Goff would only say he has had wide-ranging discussions on Auckland’s port but no specific proposal on ownership has been presented to him.
In politician-speak, that is: Yes. Yes I am going to try and sell it.
My personal comment: remember it was Labour mayor Garry Moore who tried to sell off Ports of Lyttelton when he was in office in Christchurch. This elicited huge controversy from many of Moore's own fellow Labour politicians, and it was never carried through.
As Slater says, it becomes a question of ideology to be selling income generating assets (even given Slater's own right wing affiliations) as once they are sold the income from the sale has to be balanced against the fact that the dividends the port company pays are a continuing income source, a return on investment to the city that keeps on paying year after year.
In my view the City of Auckland has been a poor example of socially responsible or community ownership because they have sought to maximise their income at all costs then looked the other way when the result is port company management are forced to casualise and contract out their workforce and cut their terms and conditions in order to reduce costs so they can pay the bigger dividend. In other words the short term financial gains are a far bigger imperative for Auckland Council than the socially irresponsible impact of cutting the wages bill for staff who are in a lower paid sector of the workforce.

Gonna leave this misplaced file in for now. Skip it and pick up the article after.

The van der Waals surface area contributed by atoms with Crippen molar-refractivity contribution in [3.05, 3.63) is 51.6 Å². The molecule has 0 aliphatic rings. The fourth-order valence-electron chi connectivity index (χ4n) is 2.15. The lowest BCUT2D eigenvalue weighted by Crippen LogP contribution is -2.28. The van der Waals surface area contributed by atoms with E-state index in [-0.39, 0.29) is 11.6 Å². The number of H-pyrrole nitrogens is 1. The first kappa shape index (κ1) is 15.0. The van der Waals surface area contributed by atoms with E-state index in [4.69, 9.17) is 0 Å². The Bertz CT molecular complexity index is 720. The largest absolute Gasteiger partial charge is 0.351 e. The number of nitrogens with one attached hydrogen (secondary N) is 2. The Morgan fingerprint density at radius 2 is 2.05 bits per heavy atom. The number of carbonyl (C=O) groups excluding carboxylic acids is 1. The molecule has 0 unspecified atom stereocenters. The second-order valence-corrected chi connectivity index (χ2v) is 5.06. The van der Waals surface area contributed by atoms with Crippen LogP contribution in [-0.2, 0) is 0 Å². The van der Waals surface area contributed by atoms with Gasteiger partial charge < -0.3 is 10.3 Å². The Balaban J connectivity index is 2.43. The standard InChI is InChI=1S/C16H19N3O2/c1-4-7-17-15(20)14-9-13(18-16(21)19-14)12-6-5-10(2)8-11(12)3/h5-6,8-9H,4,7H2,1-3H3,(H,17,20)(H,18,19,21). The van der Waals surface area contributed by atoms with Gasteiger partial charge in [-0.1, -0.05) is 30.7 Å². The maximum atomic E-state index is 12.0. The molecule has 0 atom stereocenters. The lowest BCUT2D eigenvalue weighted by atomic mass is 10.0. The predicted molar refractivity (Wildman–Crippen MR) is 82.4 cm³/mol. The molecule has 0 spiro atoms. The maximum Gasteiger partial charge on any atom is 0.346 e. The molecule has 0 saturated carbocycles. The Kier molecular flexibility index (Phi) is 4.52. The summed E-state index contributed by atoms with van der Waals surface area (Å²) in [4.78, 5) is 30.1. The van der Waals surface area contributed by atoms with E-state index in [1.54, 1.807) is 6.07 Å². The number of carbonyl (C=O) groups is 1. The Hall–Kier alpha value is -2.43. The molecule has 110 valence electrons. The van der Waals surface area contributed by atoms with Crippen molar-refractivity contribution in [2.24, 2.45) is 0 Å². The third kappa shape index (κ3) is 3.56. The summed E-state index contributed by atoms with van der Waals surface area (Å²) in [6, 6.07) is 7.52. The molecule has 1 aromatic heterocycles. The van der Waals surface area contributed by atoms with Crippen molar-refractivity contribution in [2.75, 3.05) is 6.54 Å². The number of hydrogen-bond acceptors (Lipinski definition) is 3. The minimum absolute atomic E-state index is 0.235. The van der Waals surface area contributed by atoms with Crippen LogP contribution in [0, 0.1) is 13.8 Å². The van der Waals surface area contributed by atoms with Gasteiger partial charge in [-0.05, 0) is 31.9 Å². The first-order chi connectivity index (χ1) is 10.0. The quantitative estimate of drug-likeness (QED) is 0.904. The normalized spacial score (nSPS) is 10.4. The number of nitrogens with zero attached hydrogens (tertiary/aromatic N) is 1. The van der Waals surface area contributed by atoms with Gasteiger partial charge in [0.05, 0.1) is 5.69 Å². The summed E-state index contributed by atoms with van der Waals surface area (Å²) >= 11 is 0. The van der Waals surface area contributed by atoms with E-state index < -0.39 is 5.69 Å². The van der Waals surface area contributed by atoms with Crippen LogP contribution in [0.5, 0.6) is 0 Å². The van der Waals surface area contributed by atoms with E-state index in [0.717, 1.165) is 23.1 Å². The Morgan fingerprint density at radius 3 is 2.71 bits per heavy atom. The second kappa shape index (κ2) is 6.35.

On the other hand there are significant questions about the need for the city to own any business activity that is competing against other businesses in the marketplace and for which there is not an imperative that public ownership is necessary or desirable to ensure there is sufficient oversight of monopoly powers. Port of Tauranga has been quite successful in partially private ownership being now NZ's biggest port. They would be likely to look to take a stake in POAL to protect their strategic interest, particularly if POAL is floated on the stockmarket.
The biggest issue overall is that the wider public interest overrides the political interests of the mayor and elected councillors. Local government politics has been becoming more and more geared towards political interests, vote buying and insatiable greed for more and more funds to do this, and in general, accountability and scrutiny of local governance is much weaker than at central government level. The extent to which local government politicians are prepared to jump on the bandwagon of selling off things or constantly demanding greater dividends or lower operating costs is becoming so bad, look at GWRC with the debacle over the new bus services in Wellington for a recent example of this.